While pets are great companions, they can sometimes be a hindrance to the home-selling process. When you decide to put your house on the market, you need to do some serious housecleaning and repair work before you can command a competitive price.
You want buyers to be able to picture themselves in your home. This means giving them the space to envision living there, space that is free from too many personal things. That includes pets and their toys. So how do you go about selling your property when you have pets? Here are some general tips that may or may not apply to your particular situation.
One important thing to keep in mind is that your animal has its own needs, needs that are best discussed with your veterinarian. Talk to him or her about what you plan on doing and how it will work with your specific pet or pets. This is especially important when your pet is older and may not adjust well to change. Selling a home can be just as stressful for the pet as the home owner.
This may or may not be something you are willing to do, but it is easier to show-and-sell your home (and keep it clean), if your pets are away when buyers arrive. If you have a friend or family member that you trust with Fido, it will give you the chance to eliminate all the signs of having a pet in the house and prevent the pet from causing further issues. Some folks consider the presence of a pet a turn-off when shopping for a house.
When selling a home with pets, at the very least, you should remove them from your home while showing the property. All the cute things your dog does will not help you sell your home and only serve to remind the potential buyer that pets have lived there.
Ideally, you should have your Realtor show the home while you and your pet are away. Having a pet in the house or yard can create complications for your Realtor during a showing, and puts your pet at risk of accidentally running away. There are also liability issues at stake. While your dog or cat may generally be friendly, they could potentially be hostile toward people they don’t recognize.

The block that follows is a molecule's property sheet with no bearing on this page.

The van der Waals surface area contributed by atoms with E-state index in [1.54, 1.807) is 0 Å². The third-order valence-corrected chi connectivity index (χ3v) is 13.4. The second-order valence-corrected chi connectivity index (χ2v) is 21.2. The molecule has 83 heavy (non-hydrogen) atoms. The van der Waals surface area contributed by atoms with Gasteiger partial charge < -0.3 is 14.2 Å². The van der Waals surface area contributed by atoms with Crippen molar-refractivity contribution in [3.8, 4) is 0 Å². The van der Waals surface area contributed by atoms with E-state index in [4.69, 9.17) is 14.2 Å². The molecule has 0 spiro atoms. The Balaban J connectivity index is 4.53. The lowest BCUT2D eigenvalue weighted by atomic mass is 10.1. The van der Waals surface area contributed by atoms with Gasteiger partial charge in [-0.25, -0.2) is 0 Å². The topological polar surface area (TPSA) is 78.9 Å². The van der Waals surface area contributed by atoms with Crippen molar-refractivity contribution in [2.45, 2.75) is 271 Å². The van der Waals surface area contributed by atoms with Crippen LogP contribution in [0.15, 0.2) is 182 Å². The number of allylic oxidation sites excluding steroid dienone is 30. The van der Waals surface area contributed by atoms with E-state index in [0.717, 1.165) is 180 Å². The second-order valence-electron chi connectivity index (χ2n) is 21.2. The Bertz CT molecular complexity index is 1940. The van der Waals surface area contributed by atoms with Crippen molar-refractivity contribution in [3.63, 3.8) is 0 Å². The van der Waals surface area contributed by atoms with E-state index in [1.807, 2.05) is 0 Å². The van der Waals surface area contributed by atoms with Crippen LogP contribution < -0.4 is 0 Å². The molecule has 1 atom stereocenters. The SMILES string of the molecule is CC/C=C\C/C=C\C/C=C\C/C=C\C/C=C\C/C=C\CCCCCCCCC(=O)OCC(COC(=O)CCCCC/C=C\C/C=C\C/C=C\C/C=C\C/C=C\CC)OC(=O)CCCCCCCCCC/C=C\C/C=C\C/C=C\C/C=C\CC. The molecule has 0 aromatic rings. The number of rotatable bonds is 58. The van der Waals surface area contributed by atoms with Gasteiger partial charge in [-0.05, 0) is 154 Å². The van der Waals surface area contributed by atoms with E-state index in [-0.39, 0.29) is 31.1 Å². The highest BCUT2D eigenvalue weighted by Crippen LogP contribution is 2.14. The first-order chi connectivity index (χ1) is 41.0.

It may not always be possible to remove a pet from a home. In this case, your next best option is to put them in a contained space and let a buyer and their Realtor know ahead of time or buy a pet crate to house them. Your pet may not be accustomed to this, and while you love treating your animals like one of the family, sometimes this is what it takes when selling your home.
As much as we love our pets, they are still animals and pet damage is never attractive when selling a home. Dogs and cats will inevitably destroy something—carpets, furniture, hardwood flooring, walls, doors, turf in your yard and fencing.
This damage should be repaired before showing the home. This may require some investment on your part. Regardless of repair costs, the value you will get for your house will be worth the expense.
Pets have accidents, and while it is possible to get used to pet smells over time, new visitors to your home will likey notice the smells right away. This is something you want to avoid. In fact, this may be the single most important tip for selling a home with pets.
Our sense of smell has a powerful effect on our emotions, memory and perceptions of things. An initial urine odor upon entering a house is sure to stick in the buyer’s mind, and he or she will likely deduct the cost of carpet replacement immediately from an offer as a result. A strong odor is in fact one of the top reasons a buyer will pass on a home.
Have your carpet and flooring professionally cleaned, with a focus on removing pet odors. If the stains or odors are too bad, you may need to replace the damaged carpet.
Pick up messes in the back yard and have any missing or damaged sod replaced and any other repairs made. You may pick up after your pet regularly or have a cat that causes very little impact to your yard. However, many home owners give their pets free reign of the yard. This is a great life for dogs and cats, but can undermine the appearance of your lawn. The yard is just as important to some buyers as the interior of the home.
You want buyers to be as unaware of your pets as possible. If they ask the question, you must answer honestly. However, you can often avoid this topic altogether by taking necessary steps like those listed above. In addition, put away pet toys, bedding, litter boxes and food, preferably at a location other than your home.
Some Realtors even recommend removing photos in which your pet appears and to make sure the animal does not show up in marketing materials for your home. Like other forms of home staging, removing extra pet clutter is important when selling your property.
Selling a home with pets takes work, but is worth it in the long run. You may do all of these things and still have buyers inquire about pets. Sometimes it’s impossible to hide all the evidence and sometimes they ask anyway. Even if this happens, you have still done everything necessary to return your house to its appearance before you had a pet.
For more information about Texas real estate, always consult HAR.com first.
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